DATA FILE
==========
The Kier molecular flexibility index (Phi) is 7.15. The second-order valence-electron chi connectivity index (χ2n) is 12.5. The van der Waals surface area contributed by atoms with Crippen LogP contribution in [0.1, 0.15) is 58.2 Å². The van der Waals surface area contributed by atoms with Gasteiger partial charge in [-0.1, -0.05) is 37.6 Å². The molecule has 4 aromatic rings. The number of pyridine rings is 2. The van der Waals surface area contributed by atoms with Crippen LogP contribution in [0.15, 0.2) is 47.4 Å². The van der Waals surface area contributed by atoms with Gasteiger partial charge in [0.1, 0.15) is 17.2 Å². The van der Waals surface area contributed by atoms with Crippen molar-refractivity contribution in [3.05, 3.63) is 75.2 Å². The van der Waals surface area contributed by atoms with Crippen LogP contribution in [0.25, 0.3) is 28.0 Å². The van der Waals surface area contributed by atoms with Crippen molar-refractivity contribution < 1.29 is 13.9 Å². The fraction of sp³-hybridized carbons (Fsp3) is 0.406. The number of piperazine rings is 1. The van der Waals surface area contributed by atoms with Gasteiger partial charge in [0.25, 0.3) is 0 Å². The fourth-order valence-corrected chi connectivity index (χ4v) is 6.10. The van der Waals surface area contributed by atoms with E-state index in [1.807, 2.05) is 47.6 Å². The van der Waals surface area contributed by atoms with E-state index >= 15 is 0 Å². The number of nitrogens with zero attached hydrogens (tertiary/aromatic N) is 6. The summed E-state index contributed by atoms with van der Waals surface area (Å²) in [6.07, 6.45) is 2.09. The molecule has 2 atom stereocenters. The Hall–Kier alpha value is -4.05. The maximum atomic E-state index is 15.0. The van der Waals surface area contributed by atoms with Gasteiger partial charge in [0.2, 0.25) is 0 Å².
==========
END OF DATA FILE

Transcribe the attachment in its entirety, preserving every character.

The Kier molecular flexibility index (Phi) is 7.15. The second-order valence-electron chi connectivity index (χ2n) is 12.5. The van der Waals surface area contributed by atoms with Crippen LogP contribution in [0.1, 0.15) is 58.2 Å². The van der Waals surface area contributed by atoms with Gasteiger partial charge in [-0.1, -0.05) is 37.6 Å². The molecule has 4 aromatic rings. The number of pyridine rings is 2. The van der Waals surface area contributed by atoms with Crippen LogP contribution in [0.15, 0.2) is 47.4 Å². The van der Waals surface area contributed by atoms with Gasteiger partial charge in [0.1, 0.15) is 17.2 Å². The van der Waals surface area contributed by atoms with Crippen molar-refractivity contribution in [3.05, 3.63) is 75.2 Å². The van der Waals surface area contributed by atoms with Crippen LogP contribution in [0.25, 0.3) is 28.0 Å². The van der Waals surface area contributed by atoms with Crippen molar-refractivity contribution < 1.29 is 13.9 Å². The fraction of sp³-hybridized carbons (Fsp3) is 0.406. The number of piperazine rings is 1. The van der Waals surface area contributed by atoms with Gasteiger partial charge in [0.25, 0.3) is 0 Å². The fourth-order valence-corrected chi connectivity index (χ4v) is 6.10. The van der Waals surface area contributed by atoms with E-state index in [1.807, 2.05) is 47.6 Å². The van der Waals surface area contributed by atoms with E-state index >= 15 is 0 Å². The number of nitrogens with zero attached hydrogens (tertiary/aromatic N) is 6. The summed E-state index contributed by atoms with van der Waals surface area (Å²) in [6.07, 6.45) is 2.09. The molecule has 2 atom stereocenters. The Hall–Kier alpha value is -4.05. The maximum atomic E-state index is 15.0. The van der Waals surface area contributed by atoms with Gasteiger partial charge in [0.2, 0.25) is 0 Å².